New research indicates that while teachers of color contribute to the overall academic success of all students, they further increase graduation rates and mitigate school challenges for students of color.
Yet, they only represent 20% of the teacher workforce, Education Trust reported.
“We know that teachers of color have had some similar experience as our students of color,” said Dr. Wing “Winnie” Yi Chan, director of P-12 research at Education Trust. “They can really help them to navigate some of the challenges that they would face in school, particularly thinking about experiences with race.”
To diversify the profession, states and districts have implemented nontraditional teacher preparation pathways like Grow Your Own programs and teacher residencies.
Despite these efforts, there have been limited strategies to recruit after-school or out-of-school time (OST) program workers, which a new Education Trust report deemed as a “missed opportunity.”
By examining the experiences of teacher candidates of color, “A Natural Fit: Supporting After-School Staff of Color in Teacher Pipelines,” provides key recommendations to policymakers and teacher preparation programs on ways to prioritize the recruitment and retention of after-school and OST staff.
Teachers of color have a “deep commitment” to serving students of color and their communities. For many of the report’s participants, their passion for the field stemmed from working in after-school and OST environments.
With the development of instructional management and relationship building skills, after-school and OST workers felt more prepared to enter teacher preparation programs, according to the report.
“After-school and out-of-school time workers are a diverse and hugely untapped resource that states and teacher preparation programs should be explicitly and enthusiastically recruiting and supporting,” said Eric Duncan, senior P-12 data and policy analyst at Education Trust.
For states and districts, the report suggested providing resources to establish recruitment relationships between non-traditional teacher preparation programs and after-school and OST programs.
Data on teacher candidates with after-school and OST experiences should also be tracked and monitored, according to the research.
“We need to do more to really increase the number of teachers of color in our public schools,” said Chan. “I think afterschool programs are great for the recruitment because many of them have the skills and passion and desire to become teachers.”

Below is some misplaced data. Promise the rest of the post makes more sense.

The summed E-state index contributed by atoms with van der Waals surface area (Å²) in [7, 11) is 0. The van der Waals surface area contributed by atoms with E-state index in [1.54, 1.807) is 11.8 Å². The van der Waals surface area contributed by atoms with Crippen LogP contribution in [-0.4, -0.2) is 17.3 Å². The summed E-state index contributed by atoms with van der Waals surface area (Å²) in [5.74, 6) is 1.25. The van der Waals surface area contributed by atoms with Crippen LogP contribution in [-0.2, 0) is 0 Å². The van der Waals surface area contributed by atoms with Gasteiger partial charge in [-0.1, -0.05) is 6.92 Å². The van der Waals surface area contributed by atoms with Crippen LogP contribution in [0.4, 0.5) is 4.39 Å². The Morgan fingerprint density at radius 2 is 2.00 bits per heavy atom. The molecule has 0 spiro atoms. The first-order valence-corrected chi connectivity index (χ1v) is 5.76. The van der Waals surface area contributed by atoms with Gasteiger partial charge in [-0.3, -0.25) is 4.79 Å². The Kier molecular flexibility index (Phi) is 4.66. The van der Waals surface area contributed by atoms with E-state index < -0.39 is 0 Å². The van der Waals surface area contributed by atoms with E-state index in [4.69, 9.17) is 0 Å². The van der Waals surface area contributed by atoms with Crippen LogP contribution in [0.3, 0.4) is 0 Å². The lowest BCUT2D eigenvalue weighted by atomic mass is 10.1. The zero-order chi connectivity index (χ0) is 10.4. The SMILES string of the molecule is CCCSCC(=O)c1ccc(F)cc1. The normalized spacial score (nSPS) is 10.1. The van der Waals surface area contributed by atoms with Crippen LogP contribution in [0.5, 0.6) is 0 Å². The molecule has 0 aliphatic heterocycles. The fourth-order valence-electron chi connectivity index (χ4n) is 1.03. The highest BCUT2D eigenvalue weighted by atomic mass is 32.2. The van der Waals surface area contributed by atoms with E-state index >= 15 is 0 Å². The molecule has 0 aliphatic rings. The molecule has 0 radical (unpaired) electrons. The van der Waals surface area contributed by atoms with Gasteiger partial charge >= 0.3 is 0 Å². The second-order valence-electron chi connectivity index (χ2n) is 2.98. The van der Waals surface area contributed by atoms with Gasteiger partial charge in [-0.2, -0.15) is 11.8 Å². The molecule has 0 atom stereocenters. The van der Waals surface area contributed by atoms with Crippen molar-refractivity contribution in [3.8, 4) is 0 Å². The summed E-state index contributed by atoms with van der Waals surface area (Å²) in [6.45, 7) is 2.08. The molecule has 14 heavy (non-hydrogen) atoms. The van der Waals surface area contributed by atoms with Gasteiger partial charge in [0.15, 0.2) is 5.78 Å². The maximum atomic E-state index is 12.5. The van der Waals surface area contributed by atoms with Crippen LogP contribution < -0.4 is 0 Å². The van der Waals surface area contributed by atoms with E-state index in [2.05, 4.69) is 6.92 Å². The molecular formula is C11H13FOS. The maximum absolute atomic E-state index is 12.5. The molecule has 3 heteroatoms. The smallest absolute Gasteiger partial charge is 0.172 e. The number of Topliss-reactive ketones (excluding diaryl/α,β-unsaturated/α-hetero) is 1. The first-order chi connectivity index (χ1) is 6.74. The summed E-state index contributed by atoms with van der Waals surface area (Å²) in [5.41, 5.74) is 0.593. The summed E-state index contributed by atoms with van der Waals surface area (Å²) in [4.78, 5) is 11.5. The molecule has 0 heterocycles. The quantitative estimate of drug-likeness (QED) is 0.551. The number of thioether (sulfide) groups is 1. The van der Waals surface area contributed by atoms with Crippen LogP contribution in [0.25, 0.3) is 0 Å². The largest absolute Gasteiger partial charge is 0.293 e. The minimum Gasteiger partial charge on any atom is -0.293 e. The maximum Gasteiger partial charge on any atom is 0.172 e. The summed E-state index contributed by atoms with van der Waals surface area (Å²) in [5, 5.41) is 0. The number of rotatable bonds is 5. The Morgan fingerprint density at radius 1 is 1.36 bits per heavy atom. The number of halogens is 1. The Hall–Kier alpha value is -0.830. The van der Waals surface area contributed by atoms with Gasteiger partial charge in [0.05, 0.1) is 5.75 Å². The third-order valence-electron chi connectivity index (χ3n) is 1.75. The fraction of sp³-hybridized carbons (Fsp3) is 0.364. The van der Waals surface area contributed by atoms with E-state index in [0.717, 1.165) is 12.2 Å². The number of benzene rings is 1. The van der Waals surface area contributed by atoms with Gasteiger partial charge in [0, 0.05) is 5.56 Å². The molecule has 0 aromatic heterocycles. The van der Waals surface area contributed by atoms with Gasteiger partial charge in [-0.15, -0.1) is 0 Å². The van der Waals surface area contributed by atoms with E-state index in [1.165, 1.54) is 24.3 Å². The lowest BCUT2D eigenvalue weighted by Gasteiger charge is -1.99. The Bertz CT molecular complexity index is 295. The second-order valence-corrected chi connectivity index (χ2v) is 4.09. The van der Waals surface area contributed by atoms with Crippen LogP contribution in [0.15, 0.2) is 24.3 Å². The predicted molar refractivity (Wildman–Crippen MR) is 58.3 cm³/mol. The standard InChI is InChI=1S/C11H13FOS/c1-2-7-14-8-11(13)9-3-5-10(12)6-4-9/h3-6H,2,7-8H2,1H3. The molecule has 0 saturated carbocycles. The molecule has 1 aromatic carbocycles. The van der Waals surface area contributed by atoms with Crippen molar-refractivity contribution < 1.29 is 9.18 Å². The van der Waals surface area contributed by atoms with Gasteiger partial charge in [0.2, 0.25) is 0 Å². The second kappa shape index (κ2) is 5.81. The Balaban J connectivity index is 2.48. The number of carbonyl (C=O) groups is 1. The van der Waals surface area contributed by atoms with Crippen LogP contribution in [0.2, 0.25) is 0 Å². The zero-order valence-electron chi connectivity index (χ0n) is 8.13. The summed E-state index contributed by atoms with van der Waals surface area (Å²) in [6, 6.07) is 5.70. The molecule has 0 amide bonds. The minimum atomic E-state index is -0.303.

The report suggested implementing anti-racist pedagogy as a central part of the programs to support after-school and OST staff of color. The East Harlem Teaching Residency, for example, instilled anti-racist teaching into its program by analyzing disparities in education through the lens of literature and statistics.
To prepare candidates for success in the field, policymakers can adopt statewide guidelines for nontraditional teacher preparation pathways to offer teacher licensure test preparation, mentorship and coaching opportunities, said Chan.
“Many teacher preparation programs actually connected them with other teachers of color who have been in their shoes,” she added. “[The participants] talked about the success and the importance of these mentoring programs to really alleviate some of the challenges that come with becoming teachers of color.”
Financial barriers can also be attributed to the lack of racial diversity within the profession.
Programs such as Davenport University’s Alternative Route to Teacher Certification sought to address affordability challenges. Using grant funding, tuition was reduced from $10,000 to $4,000, according to the report.
States and districts also play a role by increasing their scholarship investments, tuition reimbursement and loan forgiveness for teacher candidates connected to after-school and OST programs. Additional funding can be allocated to develop professional learning opportunities for alumni of nontraditional teacher preparation programs, the report suggested.
“To really have a strong teacher workforce, we really need to pay attention to where the talents are,” said Chan. “And after school programs definitely are full of talent and individuals who have strong passion to become teachers.”
Sarah Wood can be reached at firstname.lastname@example.org.